Exchange bias is a phenomenon critical to solid-state technologies that require spin valves or nonvolatile magnetic memory. The phenomenon is usually studied in the context of magnetic interfaces between antiferromagnets and ferromagnets, where the exchange field of the former acts as a means to pin the polarization of the latter. In the present study, we report an unusual instance of this phenomenon in the topological Weyl semimetal Co3Sn2S2, where the magnetic interfaces associated with domain walls suffice to bias the entire ferromagnetic bulk. Remarkably, our data suggest the presence of a hidden order parameter whose behavior can be independently tuned by applied magnetic fields. For micron-size samples, the domain walls are absent, and the exchange bias vanishes, suggesting the boundaries are a source of pinned uncompensated moment arising from the hidden order. This mechanism suggests that exciting opportunities lie ahead for the application of topological materials in spintronic technologies.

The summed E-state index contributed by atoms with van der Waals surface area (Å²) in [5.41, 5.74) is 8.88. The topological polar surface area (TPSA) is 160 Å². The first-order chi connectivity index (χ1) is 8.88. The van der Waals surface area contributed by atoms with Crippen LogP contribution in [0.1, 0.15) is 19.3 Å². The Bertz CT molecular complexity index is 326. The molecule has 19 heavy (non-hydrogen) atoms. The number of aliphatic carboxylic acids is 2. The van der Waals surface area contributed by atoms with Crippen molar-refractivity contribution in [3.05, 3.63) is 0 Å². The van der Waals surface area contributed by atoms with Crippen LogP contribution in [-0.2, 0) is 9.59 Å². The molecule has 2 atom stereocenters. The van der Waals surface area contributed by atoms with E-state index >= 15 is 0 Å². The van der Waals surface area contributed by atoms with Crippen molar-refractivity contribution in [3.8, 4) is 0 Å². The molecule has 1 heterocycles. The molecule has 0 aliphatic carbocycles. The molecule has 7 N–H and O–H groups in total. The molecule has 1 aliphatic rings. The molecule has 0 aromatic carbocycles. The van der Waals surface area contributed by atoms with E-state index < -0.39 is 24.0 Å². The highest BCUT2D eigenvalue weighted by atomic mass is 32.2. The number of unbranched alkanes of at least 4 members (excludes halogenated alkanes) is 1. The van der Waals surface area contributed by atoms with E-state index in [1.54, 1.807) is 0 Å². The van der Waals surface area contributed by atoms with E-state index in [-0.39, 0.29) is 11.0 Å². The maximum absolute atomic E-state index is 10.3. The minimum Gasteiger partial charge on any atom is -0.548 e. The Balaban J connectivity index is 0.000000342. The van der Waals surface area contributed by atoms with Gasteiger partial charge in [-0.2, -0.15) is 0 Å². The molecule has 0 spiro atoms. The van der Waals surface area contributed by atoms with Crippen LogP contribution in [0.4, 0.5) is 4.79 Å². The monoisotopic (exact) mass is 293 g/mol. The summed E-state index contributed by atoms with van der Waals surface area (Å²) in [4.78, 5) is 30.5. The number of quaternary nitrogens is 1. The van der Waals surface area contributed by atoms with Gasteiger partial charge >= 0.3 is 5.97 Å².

Bibliographical notePublisher Copyright:
© 2022 American Physical Society.